Bleak Liberalism

Amanda Anderson is an incredible scholar and writer–clear, purposeful, argumentative. Her book, Bleak Liberalism, shows these skills in action. It also shows just how depressing, and hella white, Victorian studies can be (Of course, the scope of this book exceeds Victorian studies).  What does it mean to engage in critiques of liberalism without engaging in critiques coming from critical race theory? What does it mean to read Ralph Ellison through Irving Howe and Lionel Trilling? What does it mean to say that Joe Cleary gives too much importance to imperialism, before cataloguing a whole series of historical events and developments that were also tied to imperialism? How can you talk about liberalism without discussing slavery? How can you discuss liberalism without considering how it emerges through theories of property (which, in turn, are tied to slavery, race, and settler colonialism)?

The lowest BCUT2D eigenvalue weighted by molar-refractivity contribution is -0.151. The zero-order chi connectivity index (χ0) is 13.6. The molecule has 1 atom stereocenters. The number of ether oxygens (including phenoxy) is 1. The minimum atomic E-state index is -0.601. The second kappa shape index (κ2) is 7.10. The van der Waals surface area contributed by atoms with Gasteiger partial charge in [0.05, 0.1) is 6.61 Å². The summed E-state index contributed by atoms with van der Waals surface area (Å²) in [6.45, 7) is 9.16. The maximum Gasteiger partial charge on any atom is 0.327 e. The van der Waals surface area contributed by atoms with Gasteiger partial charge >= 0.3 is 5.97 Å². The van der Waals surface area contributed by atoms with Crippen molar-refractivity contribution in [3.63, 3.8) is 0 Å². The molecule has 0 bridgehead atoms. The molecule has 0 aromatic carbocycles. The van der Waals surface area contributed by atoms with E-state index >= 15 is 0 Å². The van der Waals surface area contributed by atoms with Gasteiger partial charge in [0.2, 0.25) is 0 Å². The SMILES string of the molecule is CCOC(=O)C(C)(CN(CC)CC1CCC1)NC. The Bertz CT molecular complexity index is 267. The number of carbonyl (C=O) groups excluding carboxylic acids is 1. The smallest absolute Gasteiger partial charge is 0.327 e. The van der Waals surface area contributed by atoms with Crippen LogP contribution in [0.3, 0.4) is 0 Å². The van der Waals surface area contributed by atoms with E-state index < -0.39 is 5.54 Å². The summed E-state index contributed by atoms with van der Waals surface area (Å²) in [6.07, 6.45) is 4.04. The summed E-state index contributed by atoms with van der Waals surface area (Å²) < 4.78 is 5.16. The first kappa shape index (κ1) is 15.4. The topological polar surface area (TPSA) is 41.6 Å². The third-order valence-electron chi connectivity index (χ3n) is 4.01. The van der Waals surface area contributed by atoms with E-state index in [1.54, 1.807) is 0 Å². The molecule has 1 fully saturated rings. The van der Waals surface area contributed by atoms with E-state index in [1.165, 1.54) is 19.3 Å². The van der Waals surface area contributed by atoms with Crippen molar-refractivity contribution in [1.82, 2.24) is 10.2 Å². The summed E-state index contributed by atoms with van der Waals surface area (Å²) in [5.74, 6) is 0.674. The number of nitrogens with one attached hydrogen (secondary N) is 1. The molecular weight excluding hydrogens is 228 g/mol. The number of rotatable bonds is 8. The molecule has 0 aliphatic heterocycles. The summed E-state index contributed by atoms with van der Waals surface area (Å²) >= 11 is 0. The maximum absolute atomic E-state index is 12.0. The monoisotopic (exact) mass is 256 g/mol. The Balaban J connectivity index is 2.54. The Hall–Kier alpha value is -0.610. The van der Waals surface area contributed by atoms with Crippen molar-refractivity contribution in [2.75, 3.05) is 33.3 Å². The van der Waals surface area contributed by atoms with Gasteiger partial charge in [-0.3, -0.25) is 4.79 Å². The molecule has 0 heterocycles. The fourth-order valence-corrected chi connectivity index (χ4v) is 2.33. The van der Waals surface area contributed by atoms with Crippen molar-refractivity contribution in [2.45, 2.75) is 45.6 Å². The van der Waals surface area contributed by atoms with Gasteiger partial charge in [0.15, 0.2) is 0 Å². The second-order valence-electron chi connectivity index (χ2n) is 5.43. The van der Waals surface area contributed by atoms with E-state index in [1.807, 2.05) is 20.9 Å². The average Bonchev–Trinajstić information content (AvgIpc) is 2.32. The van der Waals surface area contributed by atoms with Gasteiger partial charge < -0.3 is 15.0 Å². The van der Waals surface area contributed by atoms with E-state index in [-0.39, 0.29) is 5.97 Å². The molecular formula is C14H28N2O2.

I ask these questions because I think it shows how disciplinarity, which separates out liberalism and postcolonial/critical race theorists’ critiques of liberalism, can be a way of protecting ignorance, of perpetuating old arguments, of moving to innocence.